One year ago, the partners behind LNG Canada formally sanctioned the $40 billion project.
Today, roughly 1,000 workers are on site in Kitimat, B.C. – about half of them from the Kitimat-Terrace area – and that’s just to set the stage for the main construction phase, which isn’t expected to start for another couple of years.
Last week, Business in Vancouver toured the project in Kitimat, which is booming, according to Kitimat Mayor Phil Germuth.
“It’s definitely buzzing,” he said. “The hotels are full, there’s another brand new hotel that’s being built. There’s a brand new 35-unit townhouse development being done.”
Located at the mouth of Douglas Channel, next to the recently upgraded Rio Tinto aluminum smelter – the scale of which is impressive in its own right – the LNG Canada site at 400 hectares is about the size of 550 soccer fields.
At the north end, the Cedar Valley Lodge, a self-contained work village that will house up to 4,500 workers, is starting to take shape, while at the south end, dredging barges are busy scooping up sediment – some of it contaminated from historical industrial activities – to deepen the channel for LNG carriers. The dredging alone currently employs about 150 workers.
In between these two bookends is the main site, where a battalion of more than 70 pieces of earthworks machinery – dump trucks, graders, excavators – has already moved about one-third of the 2.8 million cubic metres of fill needed to prepare the site.
If you ground up the Great Pyramid of Giza, it wouldn’t quite provide all the fill that’s needed.
On site are 6,000 40-metre steel pilings, made in Turkey. They will be driven into the ground to support the LNG complex, which will include two LNG processing modules, known as trains.
In July 2021, LNG modules that will be built in Asia are expected to arrive. That is when most of the tradespeople – electricians, welders, pipefitters – will be mobilized to start putting it all together. Peak construction will be between 2022 and 2024.
“That’s when the skyline of the project changes every day, virtually,” said LNG Canada general manager Vince Kenny, who spent the last five years on an LNG project in Australia. “It’s quite an intense couple of years.”
From 2022 to 2024, up to 7,500 people will be employed on the project. The shifts will be staggered, with employees working two weeks on and one week off, so no more than 4,500 will be on site at any one time. Another 2,500 will be working on the associated $6.2 billion Coastal GasLink project.
The project is so massive that a work camp in Kitimat, the 1,186-room Sitka Lodge, is being used to house some of the workers who are building a bigger work camp.
Cedar Valley Lodge is more like a temporary town than a work camp. The work village, being built by Bird-ATCO Joint Venture, will have maximum occupancy of 4,500 rooms, an entertainment and recreation complex that will feature a movie theatre – something the town of Kitimat doesn’t even have – separate gyms for men and women and a basketball court. The first 1,500 beds will open in April 2020.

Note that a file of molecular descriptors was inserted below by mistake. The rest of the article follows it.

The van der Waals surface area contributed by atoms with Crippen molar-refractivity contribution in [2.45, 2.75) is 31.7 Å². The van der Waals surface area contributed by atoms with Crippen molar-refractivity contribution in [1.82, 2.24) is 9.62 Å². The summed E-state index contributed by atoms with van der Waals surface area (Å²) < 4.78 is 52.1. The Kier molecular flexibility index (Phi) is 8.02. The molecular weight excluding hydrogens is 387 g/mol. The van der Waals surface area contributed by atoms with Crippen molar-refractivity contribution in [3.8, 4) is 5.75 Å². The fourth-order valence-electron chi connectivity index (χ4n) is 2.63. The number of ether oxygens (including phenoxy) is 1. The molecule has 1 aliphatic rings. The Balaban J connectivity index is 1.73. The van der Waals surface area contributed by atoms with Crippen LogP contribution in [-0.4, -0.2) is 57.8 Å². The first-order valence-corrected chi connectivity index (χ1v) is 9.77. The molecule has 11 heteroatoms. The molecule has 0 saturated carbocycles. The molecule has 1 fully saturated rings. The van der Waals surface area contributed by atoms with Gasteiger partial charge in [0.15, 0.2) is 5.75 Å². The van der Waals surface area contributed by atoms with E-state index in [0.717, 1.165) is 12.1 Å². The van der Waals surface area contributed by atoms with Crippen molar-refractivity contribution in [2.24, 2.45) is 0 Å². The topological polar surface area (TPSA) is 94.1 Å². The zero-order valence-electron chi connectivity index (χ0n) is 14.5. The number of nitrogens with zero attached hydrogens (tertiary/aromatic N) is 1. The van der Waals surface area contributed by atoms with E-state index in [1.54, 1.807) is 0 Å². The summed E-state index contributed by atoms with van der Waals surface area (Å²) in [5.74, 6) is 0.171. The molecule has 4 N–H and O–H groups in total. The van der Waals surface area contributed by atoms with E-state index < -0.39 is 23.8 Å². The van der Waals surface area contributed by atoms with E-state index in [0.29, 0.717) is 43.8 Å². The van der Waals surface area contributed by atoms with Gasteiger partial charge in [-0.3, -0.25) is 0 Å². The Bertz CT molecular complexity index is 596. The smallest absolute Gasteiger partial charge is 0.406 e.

The idea behind Cedar Valley Lodge is to avoid having workers moving into Kitimat or Terrace and pushing rents up, which often occurs on large projects when contractors provide living-out allowances.
“From the very beginning, we made a commitment not to support living-out allowances,” said Susannah Pierce, director of external relations for LNG Canada. “We don’t want people to be displaced, which is why we went on a very rigorous process to ensure that we developed housing to support our workers, and developed a camp which, as you saw today, would make people want to stay and come back to.”
Marine habitat offsets
Some of the early work done on the project has been marine habitat restoration. For every hectare of marine habitat disturbed, two must be added as an offset.
One fish-bearing creek, for example – Beaver Creek – has to be redirected. Workers with the Haisla-Triton Limited Partnership are working in the stream, physically relocating fish and amphibians.
“Literally they are in there with their muckers taking out fish and amphibians by the bucket and relocating them to other spots,” said LNG Canada area construction manager Trevor Feduniak.
New salt marshes are also being created, and a new fish ladder was built this summer on Anderson Creek. When the Rio Tinto aluminum smelter was built in the 1950s, a new road and bridge over Anderson Creek created a barrier for salmon, cutting off about one kilometre of gravel spawning beds upstream from the bridge.
A new fish ladder was built in the summer, and this fall, for the first time in 70 years, salmon have been able to make it past the bridge and up into the gravel beds above the bridge.
“We did one count two months ago, and we’re well over 100 coho have made their way up,” Feduniak said.
Some of the damage done by historical industrial activities is also being addressed. Dredging will remove sediment that was contaminated by industrial activities, which included a pulp mill.
“Our dredging is doing a lot of cleanup,” Feduniak said.
There are already two marine terminals extending into Douglas Channel, both owned by Rio Tinto, one of which will be taken over by LNG Canada.
One terminal is for importing alumina, the other for exporting aluminum. Once the channels have been deepened through dredging, the existing aluminum export terminal will be developed into an import-export terminal, and LNG Canada will take over the other terminal, which will have two berths for LNG carriers.